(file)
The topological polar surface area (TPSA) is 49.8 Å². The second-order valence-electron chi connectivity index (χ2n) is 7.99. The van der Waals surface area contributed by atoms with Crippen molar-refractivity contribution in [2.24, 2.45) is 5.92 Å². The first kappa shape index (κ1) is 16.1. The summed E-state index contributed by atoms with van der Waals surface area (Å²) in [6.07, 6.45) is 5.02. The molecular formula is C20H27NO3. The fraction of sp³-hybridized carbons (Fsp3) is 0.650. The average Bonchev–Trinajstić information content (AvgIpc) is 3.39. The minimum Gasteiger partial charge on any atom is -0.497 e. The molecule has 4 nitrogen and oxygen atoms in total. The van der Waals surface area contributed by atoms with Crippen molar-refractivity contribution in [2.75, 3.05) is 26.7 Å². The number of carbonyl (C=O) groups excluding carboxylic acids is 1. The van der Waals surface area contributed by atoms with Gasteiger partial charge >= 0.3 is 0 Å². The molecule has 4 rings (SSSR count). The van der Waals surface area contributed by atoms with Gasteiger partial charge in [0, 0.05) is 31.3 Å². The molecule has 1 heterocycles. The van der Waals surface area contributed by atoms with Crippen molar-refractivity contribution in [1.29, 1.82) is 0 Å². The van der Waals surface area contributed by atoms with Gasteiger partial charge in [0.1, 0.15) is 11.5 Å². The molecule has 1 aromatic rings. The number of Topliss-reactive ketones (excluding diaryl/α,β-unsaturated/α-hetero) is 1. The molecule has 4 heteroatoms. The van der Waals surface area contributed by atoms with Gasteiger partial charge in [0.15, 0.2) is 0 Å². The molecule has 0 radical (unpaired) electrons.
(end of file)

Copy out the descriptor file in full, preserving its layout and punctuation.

The topological polar surface area (TPSA) is 49.8 Å². The second-order valence-electron chi connectivity index (χ2n) is 7.99. The van der Waals surface area contributed by atoms with Crippen molar-refractivity contribution in [2.24, 2.45) is 5.92 Å². The first kappa shape index (κ1) is 16.1. The summed E-state index contributed by atoms with van der Waals surface area (Å²) in [6.07, 6.45) is 5.02. The molecular formula is C20H27NO3. The fraction of sp³-hybridized carbons (Fsp3) is 0.650. The average Bonchev–Trinajstić information content (AvgIpc) is 3.39. The minimum Gasteiger partial charge on any atom is -0.497 e. The molecule has 4 nitrogen and oxygen atoms in total. The van der Waals surface area contributed by atoms with Crippen molar-refractivity contribution in [2.75, 3.05) is 26.7 Å². The number of carbonyl (C=O) groups excluding carboxylic acids is 1. The van der Waals surface area contributed by atoms with Gasteiger partial charge >= 0.3 is 0 Å². The molecule has 4 rings (SSSR count). The van der Waals surface area contributed by atoms with Gasteiger partial charge in [0, 0.05) is 31.3 Å². The molecule has 1 heterocycles. The van der Waals surface area contributed by atoms with Crippen molar-refractivity contribution in [1.29, 1.82) is 0 Å². The van der Waals surface area contributed by atoms with Gasteiger partial charge in [0.1, 0.15) is 11.5 Å². The molecule has 1 aromatic rings. The number of Topliss-reactive ketones (excluding diaryl/α,β-unsaturated/α-hetero) is 1. The molecule has 4 heteroatoms. The van der Waals surface area contributed by atoms with Gasteiger partial charge in [0.15, 0.2) is 0 Å². The molecule has 0 radical (unpaired) electrons.